Waxy bitumen stranding in southern Australia: a geochemical study of multiple oil families and their likely origins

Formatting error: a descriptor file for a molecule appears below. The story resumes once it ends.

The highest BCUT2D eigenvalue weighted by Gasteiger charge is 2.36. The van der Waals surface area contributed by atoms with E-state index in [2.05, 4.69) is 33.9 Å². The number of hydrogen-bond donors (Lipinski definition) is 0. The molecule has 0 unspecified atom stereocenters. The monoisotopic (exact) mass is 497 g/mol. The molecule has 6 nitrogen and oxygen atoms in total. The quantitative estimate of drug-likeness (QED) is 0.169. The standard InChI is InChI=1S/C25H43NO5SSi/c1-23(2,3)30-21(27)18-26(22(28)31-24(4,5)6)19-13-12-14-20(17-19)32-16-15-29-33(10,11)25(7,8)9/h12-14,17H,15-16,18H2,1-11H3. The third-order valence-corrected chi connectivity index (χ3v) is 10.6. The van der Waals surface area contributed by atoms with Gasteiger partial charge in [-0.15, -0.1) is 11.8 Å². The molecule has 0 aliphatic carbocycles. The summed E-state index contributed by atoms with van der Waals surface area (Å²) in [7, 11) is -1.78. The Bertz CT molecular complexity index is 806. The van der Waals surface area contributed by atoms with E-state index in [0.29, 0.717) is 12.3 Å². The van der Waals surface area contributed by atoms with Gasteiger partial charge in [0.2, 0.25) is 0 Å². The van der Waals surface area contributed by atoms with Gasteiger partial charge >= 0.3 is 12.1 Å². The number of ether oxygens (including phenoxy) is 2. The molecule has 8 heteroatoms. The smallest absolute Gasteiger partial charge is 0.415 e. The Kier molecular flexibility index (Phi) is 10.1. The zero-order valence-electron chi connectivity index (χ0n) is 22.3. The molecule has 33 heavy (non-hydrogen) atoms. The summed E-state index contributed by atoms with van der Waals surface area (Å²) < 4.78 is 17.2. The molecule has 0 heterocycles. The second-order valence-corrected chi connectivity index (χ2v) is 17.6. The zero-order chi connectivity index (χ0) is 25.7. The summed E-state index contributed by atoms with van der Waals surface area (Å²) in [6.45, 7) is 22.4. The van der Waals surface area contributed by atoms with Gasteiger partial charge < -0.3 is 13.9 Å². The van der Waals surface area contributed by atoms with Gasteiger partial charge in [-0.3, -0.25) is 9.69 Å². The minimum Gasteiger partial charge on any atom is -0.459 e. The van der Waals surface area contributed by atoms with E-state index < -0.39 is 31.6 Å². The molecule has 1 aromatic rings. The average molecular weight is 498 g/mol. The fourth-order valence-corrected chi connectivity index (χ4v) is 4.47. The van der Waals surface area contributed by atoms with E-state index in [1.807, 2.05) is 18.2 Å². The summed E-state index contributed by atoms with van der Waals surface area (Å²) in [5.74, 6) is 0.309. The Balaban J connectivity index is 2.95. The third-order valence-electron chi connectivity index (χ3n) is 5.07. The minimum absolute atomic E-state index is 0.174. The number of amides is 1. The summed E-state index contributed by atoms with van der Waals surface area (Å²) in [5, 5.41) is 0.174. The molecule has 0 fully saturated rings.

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Reports of bitumen stranding on the ocean beaches of southern Australia date back to the early days of European settlement. Previous investigations have shown that this ‘coastal bitumen’ comprises three categories of stranded petroleum: waxy bitumen, asphaltite and oil slicks. All three varieties are physically and chemically distinct from each other, and bear no geochemical resemblance to any indigenous Australian crude oil. This study focuses on the most common variety, waxy bitumen, which accounted for 90% of the strandings on six South Australian beaches repeatedly surveyed during 1991–1992. Geochemical analysis of 96 individual specimens collected from these survey sites and other beaches in South Australia and western Victoria has shown them to be variously weathered high-wax crude oils of paraffinic to aromatic-intermediate bulk composition. Elemental, isotopic and biomarker differences allow their assignment to at least five oil families with inferred source facies that range from deep freshwater lacustrine through paludal and deltaic to euxinic marine, possibly deposited within different sedimentary basins. Family 1, 2 and 3 waxy bitumens all contain biomarkers derived from the freshwater alga Botryococcus sp. and tropical angiosperms (notably dipterocarps). Similar biomarker assemblages are unknown in Australian sedimentary basins but are common in Cenozoic crude oils and source rocks throughout western Indonesia. Family 4 waxy bitumens lack these biomarkers, but do contain dinosterane and 24-n-propylcholestane, indicative of a marine source affinity, while the carbon isotopic signatures and high pristane/phytane (Pr/Ph) ratios of Family 5 waxy bitumens are consistent with their origin from coal-rich source rocks deposited in fluvial to deltaic sedimentary successions. The majority of these waxy bitumens represent an oceanic influx of non-indigenous, Southeast Asian crude oils carried into the waters of southern Australia by the Leeuwin Current. Although they are likely to originate from natural seepage within the Indonesian Archipelago, it is unknown whether the parent oils emanate from submarine seeps or from inland seepages which are then carried to the sea by rivers. The common practice of tanker cleaning operations in the Java and Banda seas may augment the supply of natural bitumen to the beaches of Australia.
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